This summer's transfer fees have hit an all time high, with some extraordinary sums of money changing hands for the world's biggest and best footballers.
Paris Saint Germain, Manchester City and Monaco have already spent roughly £100million each on talents like Edinson Cavani, Stevan Jovetic and Radamel Falcao.
There is even speculation that - even in the current climate of worldwide austerity - Real Madrid will pay £100million on one man, Gareth Bale.
This spending to excess begs the question of whether or not the world's biggest and richest football clubs are really tightening their belts in an attempt to comply with Michel Platini's Financial Fair Play regulations.
Introduced in 2009, Uefa's plan was that every club should be able to balance their spending on player wages and transfer fees with their income (gate receipts, player sales, advertising, merchandising, commercial and TV revenue).
Clubs were encouraged to invest in infrastructure and facilities to build a sustainable business as any money spent on these was not included in the accounts Uefa would judge.
In affect, clubs should be run at a profit or at least be able to 'break even'. This would, in theory put an end to wealthy owners injecting huge sums of cash into clubs and would level the playing field for clubs using a steady, self-sufficient business model such as the one employed at Borussia Dortmund and Arsenal.
The Gunners boss Arsene Wenger has even stated that Real Madrid's rumoured offer for Bale, "makes a joke of the financial fair play regulations".
This season marks the first year where clubs accounts will be properly scrutinised, and any club failing to at least break even may be hit by Uefa imposed sanctions.
The punishments include reprimands/warnings, fines, points deductions, withholding of revenue from a Uefa competition, prohibition to register new players for Uefa competitions, restrictions on how many players a club can register for Uefa competitions, disqualification from a competition in progress and exclusion from future competitions.
However, this summer's extraordinary spending has led some to question whether Uefa will enforce their rules as vigorously as they have claimed they would.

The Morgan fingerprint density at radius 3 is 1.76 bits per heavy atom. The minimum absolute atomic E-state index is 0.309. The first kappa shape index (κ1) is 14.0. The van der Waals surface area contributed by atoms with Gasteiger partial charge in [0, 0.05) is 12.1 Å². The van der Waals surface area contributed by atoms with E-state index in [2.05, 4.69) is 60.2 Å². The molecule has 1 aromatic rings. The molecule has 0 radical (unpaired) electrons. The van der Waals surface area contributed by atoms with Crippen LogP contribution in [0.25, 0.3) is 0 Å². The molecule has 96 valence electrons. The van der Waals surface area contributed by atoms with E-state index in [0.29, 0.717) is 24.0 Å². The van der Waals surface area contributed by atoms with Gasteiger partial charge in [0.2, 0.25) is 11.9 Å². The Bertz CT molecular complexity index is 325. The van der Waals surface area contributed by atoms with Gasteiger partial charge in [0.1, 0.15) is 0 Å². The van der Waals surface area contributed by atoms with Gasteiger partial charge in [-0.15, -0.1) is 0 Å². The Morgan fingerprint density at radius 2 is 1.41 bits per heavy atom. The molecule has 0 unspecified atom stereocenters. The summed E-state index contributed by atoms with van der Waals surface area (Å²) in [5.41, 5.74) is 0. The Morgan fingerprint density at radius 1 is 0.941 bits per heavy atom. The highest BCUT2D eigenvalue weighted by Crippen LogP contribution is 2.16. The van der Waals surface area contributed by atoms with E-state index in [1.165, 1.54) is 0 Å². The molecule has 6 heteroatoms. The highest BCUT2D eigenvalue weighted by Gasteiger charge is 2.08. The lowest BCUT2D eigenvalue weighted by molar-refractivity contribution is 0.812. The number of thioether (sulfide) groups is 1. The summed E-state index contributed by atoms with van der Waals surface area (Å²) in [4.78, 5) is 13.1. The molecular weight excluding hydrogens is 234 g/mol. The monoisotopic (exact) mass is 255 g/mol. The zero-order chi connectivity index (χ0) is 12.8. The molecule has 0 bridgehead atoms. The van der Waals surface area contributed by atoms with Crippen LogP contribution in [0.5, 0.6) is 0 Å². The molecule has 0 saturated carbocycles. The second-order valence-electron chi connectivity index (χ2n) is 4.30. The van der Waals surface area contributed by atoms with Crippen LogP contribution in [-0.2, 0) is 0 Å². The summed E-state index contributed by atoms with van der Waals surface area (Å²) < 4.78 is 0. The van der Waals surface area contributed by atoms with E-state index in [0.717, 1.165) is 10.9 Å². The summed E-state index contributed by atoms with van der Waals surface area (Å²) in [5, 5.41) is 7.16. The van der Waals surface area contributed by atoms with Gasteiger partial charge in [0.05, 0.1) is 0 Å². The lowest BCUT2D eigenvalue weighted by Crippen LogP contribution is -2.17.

Indeed Uli Hoeness, the Bayern Munich president, has said: "If Platini is consistent, he must kick two big clubs out of the Champions League in the coming years in order to set an example."
It is hard to imagine Uefa weakening their own competition by excluding teams like Manchester City, Chelsea or PSG because they are run at a loss despite being owned by wealthy benefactors.
Such fears have led Liverpool's managing director, Ian Ayre, to comment: "We have to see the application by Uefa, we have to wait and see how fair they really play it. I have to say my level of confidence in it isn't very high."
Such scepticism in financial fair play is easily understood when it appears clubs may attempt to exploit loopholes in the rules through inflated sponsorship deals with partner companies, such as the £400million deal Manchester City have in place with Eithad Airways.
PSG also have a similar agreement in place with the Qatar Tourism Authority to deliver the club up to 200 million euros per year. Such deals appear designed to circumvent the rules but Uefa insist that every sponsorship deal will be scrutinised to ensure they were fair.
It remains to be seen if Uefa will match their tough talk with similarly tough actions; if any big clubs do fail to comply with Platini's regulations it will be very interesting to see if European football's governing body imposes the harshest sanctions on one of Europe's big boys.
If financial fair play is to be taken seriously an example may have to be made.
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